The U.S. Department of Agriculture (USDA) defines food deserts as areas where access to affordable and nutritious food is limited. Household income and distance from grocery stores typically influence whether an area is designated as a food desert, along with other considerations, including access to personal/public transportation. Living in food deserts impacts food security, food affordability, federal nutrition program participation, health outcomes, economic and social attainments, real estate prices and more.
Over 25% of Missourians do not have easy access to affordable and nutritious food. Between 2016-2019, 12.8% of Missouri's population experienced food insecurity, with 4.8% percent experiencing very low food security, or hunger. Read more about recently proposed policy solutions to food deserts in Missouri in our related Science Notes: Tax Credits for Grocery Stores in Food Deserts & Tax Credits for Urban Agriculture in Food Deserts.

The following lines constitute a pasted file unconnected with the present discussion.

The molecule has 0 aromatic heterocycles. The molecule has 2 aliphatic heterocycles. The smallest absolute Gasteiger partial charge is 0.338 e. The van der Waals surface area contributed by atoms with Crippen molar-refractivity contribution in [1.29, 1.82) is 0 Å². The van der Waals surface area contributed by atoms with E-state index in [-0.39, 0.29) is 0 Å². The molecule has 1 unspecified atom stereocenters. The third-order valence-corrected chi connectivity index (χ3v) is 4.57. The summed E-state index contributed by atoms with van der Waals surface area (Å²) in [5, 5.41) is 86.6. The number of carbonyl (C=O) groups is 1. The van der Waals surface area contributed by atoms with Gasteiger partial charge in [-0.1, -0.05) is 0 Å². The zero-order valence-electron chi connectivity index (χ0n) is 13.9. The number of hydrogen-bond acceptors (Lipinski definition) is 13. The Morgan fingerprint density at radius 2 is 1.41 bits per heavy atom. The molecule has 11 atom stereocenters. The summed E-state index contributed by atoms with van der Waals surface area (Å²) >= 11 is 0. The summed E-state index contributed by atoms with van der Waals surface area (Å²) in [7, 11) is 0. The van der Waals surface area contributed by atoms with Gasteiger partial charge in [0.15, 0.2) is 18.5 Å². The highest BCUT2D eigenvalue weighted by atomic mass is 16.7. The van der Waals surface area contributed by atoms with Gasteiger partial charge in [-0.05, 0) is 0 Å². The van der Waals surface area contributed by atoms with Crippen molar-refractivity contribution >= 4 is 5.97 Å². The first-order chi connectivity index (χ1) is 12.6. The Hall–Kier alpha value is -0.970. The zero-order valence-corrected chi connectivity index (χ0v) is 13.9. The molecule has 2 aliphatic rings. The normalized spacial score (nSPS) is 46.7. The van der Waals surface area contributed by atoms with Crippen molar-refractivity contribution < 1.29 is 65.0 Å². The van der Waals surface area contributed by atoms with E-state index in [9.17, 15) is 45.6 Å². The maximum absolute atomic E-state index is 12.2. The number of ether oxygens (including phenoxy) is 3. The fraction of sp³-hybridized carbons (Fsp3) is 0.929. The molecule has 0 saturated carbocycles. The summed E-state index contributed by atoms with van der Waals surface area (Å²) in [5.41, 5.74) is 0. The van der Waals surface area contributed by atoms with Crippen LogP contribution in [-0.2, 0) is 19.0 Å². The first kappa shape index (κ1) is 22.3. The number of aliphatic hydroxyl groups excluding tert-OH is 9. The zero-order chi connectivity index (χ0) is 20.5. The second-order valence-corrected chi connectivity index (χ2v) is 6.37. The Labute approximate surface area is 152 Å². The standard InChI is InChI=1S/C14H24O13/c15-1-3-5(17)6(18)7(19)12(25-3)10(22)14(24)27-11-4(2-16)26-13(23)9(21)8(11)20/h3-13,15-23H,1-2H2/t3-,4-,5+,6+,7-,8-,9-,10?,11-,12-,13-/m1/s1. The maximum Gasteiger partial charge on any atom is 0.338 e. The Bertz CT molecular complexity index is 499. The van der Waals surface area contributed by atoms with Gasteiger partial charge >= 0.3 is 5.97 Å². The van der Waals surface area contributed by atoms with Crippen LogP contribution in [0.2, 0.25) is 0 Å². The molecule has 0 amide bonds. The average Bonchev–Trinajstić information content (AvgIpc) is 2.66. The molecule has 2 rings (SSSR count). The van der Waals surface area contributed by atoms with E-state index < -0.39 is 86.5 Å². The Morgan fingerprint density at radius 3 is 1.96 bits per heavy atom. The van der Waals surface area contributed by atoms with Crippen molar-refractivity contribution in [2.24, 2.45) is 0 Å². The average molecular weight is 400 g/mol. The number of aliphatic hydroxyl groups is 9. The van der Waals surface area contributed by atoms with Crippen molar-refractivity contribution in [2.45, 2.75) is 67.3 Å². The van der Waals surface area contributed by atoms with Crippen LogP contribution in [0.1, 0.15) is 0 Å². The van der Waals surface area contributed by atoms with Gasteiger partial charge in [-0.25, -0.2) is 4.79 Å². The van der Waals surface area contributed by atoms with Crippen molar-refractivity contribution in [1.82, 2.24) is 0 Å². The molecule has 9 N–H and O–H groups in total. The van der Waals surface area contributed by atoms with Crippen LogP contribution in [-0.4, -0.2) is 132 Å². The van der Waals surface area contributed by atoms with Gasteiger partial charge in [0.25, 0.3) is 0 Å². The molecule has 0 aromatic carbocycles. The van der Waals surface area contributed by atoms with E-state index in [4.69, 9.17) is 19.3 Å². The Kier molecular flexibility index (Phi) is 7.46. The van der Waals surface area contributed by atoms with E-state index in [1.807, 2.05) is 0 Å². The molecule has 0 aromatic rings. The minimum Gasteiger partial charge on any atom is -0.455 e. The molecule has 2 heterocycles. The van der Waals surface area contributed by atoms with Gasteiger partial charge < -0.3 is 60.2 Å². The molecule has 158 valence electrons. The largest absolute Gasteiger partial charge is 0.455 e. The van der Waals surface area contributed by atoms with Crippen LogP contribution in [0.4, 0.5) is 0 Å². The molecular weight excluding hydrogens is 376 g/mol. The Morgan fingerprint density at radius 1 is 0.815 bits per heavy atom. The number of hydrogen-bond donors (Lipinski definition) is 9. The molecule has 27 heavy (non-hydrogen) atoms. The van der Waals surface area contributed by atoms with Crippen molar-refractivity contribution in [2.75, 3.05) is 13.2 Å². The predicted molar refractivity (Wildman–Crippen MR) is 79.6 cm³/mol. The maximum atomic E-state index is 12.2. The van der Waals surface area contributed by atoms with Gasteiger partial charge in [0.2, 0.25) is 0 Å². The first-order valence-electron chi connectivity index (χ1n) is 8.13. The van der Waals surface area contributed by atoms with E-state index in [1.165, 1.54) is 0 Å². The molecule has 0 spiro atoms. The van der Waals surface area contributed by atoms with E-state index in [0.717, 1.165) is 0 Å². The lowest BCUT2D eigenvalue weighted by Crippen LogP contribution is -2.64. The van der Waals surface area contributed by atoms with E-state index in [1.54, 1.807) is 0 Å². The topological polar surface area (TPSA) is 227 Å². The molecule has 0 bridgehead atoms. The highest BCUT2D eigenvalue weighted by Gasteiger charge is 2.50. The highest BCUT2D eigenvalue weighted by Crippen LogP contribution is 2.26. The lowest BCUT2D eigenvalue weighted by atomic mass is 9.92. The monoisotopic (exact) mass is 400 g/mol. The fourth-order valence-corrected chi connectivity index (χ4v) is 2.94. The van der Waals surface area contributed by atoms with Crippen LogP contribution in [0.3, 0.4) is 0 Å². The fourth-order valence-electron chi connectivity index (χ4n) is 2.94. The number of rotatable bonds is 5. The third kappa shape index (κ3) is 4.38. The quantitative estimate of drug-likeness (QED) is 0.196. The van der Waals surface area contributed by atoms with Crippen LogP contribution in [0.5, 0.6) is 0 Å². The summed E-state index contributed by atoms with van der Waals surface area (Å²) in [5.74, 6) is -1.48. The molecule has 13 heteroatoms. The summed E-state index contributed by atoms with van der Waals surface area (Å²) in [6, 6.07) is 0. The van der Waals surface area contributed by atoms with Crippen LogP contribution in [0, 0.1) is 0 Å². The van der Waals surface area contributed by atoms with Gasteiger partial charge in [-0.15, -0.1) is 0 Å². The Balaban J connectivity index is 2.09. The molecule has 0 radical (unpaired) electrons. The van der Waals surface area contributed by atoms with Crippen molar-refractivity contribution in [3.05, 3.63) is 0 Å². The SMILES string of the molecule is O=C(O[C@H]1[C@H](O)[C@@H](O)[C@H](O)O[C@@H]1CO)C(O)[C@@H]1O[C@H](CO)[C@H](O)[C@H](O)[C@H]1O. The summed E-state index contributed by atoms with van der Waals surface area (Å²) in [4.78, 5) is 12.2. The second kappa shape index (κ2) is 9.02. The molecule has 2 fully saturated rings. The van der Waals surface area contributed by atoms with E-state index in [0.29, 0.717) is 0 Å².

Join our roundtable discussion in November to hear from local researchers and decision-makers about how evidence-based policy-making can guide the response to and prevention of food insecurity in Missouri.
Speakers will be announced later this month.